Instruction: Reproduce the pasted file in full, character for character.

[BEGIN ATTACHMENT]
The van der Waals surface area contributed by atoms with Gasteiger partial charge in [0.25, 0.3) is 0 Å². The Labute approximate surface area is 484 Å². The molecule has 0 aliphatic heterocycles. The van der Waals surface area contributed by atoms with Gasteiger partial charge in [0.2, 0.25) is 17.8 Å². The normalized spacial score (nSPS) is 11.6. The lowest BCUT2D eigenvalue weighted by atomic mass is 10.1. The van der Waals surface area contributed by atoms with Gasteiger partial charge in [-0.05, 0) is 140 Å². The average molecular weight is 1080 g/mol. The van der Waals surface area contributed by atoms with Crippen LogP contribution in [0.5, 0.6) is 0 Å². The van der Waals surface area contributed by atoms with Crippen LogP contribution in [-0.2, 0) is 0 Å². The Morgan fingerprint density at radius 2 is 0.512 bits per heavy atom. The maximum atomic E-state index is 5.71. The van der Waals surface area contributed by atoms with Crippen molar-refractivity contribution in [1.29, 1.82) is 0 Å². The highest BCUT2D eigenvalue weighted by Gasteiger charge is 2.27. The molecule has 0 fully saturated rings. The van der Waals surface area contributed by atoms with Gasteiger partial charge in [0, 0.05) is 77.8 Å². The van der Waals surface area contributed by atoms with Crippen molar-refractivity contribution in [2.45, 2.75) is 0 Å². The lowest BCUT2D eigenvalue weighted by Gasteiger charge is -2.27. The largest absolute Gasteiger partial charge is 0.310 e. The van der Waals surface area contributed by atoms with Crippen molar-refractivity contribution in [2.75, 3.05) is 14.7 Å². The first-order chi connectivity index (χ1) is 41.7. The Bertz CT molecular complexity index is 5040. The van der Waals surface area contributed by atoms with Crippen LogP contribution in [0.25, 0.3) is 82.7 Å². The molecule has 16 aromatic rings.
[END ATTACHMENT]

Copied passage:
The van der Waals surface area contributed by atoms with Gasteiger partial charge in [0.25, 0.3) is 0 Å². The Labute approximate surface area is 484 Å². The molecule has 0 aliphatic heterocycles. The van der Waals surface area contributed by atoms with Gasteiger partial charge in [0.2, 0.25) is 17.8 Å². The normalized spacial score (nSPS) is 11.6. The lowest BCUT2D eigenvalue weighted by atomic mass is 10.1. The van der Waals surface area contributed by atoms with Gasteiger partial charge in [-0.05, 0) is 140 Å². The average molecular weight is 1080 g/mol. The van der Waals surface area contributed by atoms with Crippen LogP contribution in [0.5, 0.6) is 0 Å². The van der Waals surface area contributed by atoms with Crippen LogP contribution in [-0.2, 0) is 0 Å². The Morgan fingerprint density at radius 2 is 0.512 bits per heavy atom. The maximum atomic E-state index is 5.71. The van der Waals surface area contributed by atoms with Crippen molar-refractivity contribution in [1.29, 1.82) is 0 Å². The highest BCUT2D eigenvalue weighted by Gasteiger charge is 2.27. The molecule has 0 fully saturated rings. The van der Waals surface area contributed by atoms with Gasteiger partial charge in [0, 0.05) is 77.8 Å². The van der Waals surface area contributed by atoms with Crippen molar-refractivity contribution in [2.45, 2.75) is 0 Å². The lowest BCUT2D eigenvalue weighted by Gasteiger charge is -2.27. The largest absolute Gasteiger partial charge is 0.310 e. The van der Waals surface area contributed by atoms with Crippen molar-refractivity contribution in [2.75, 3.05) is 14.7 Å². The first-order chi connectivity index (χ1) is 41.7. The Bertz CT molecular complexity index is 5040. The van der Waals surface area contributed by atoms with Crippen LogP contribution in [0.25, 0.3) is 82.7 Å². The molecule has 16 aromatic rings.